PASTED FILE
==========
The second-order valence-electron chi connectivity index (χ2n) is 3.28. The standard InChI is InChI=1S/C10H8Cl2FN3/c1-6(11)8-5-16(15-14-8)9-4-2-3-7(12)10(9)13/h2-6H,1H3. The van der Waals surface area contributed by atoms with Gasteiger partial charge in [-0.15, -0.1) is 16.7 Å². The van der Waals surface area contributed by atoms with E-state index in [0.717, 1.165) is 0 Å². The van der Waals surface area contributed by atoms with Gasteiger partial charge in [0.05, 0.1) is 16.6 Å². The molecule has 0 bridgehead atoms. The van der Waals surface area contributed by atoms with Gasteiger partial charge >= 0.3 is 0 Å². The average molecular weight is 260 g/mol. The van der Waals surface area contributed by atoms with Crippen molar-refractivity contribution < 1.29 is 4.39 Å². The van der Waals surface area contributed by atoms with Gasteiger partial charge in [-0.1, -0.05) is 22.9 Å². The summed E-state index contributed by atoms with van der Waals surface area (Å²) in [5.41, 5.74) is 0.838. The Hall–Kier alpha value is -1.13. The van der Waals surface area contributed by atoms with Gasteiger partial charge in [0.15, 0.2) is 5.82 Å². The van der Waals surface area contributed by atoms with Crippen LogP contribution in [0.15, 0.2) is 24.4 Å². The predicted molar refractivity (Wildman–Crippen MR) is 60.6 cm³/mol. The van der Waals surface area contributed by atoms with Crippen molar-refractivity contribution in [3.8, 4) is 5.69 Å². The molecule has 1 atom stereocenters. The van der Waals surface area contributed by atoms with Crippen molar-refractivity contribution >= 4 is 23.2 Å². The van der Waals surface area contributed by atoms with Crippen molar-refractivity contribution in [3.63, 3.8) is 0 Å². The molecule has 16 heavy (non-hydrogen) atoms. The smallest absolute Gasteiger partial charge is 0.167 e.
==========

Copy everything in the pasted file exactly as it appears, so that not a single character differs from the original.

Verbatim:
The second-order valence-electron chi connectivity index (χ2n) is 3.28. The standard InChI is InChI=1S/C10H8Cl2FN3/c1-6(11)8-5-16(15-14-8)9-4-2-3-7(12)10(9)13/h2-6H,1H3. The van der Waals surface area contributed by atoms with Gasteiger partial charge in [-0.15, -0.1) is 16.7 Å². The van der Waals surface area contributed by atoms with E-state index in [0.717, 1.165) is 0 Å². The van der Waals surface area contributed by atoms with Gasteiger partial charge in [0.05, 0.1) is 16.6 Å². The molecule has 0 bridgehead atoms. The van der Waals surface area contributed by atoms with Gasteiger partial charge >= 0.3 is 0 Å². The average molecular weight is 260 g/mol. The van der Waals surface area contributed by atoms with Crippen molar-refractivity contribution < 1.29 is 4.39 Å². The van der Waals surface area contributed by atoms with Gasteiger partial charge in [-0.1, -0.05) is 22.9 Å². The summed E-state index contributed by atoms with van der Waals surface area (Å²) in [5.41, 5.74) is 0.838. The Hall–Kier alpha value is -1.13. The van der Waals surface area contributed by atoms with Gasteiger partial charge in [0.15, 0.2) is 5.82 Å². The van der Waals surface area contributed by atoms with Crippen LogP contribution in [0.15, 0.2) is 24.4 Å². The predicted molar refractivity (Wildman–Crippen MR) is 60.6 cm³/mol. The van der Waals surface area contributed by atoms with Crippen molar-refractivity contribution in [3.8, 4) is 5.69 Å². The molecule has 1 atom stereocenters. The van der Waals surface area contributed by atoms with Crippen molar-refractivity contribution >= 4 is 23.2 Å². The van der Waals surface area contributed by atoms with Crippen molar-refractivity contribution in [3.63, 3.8) is 0 Å². The molecule has 16 heavy (non-hydrogen) atoms. The smallest absolute Gasteiger partial charge is 0.167 e.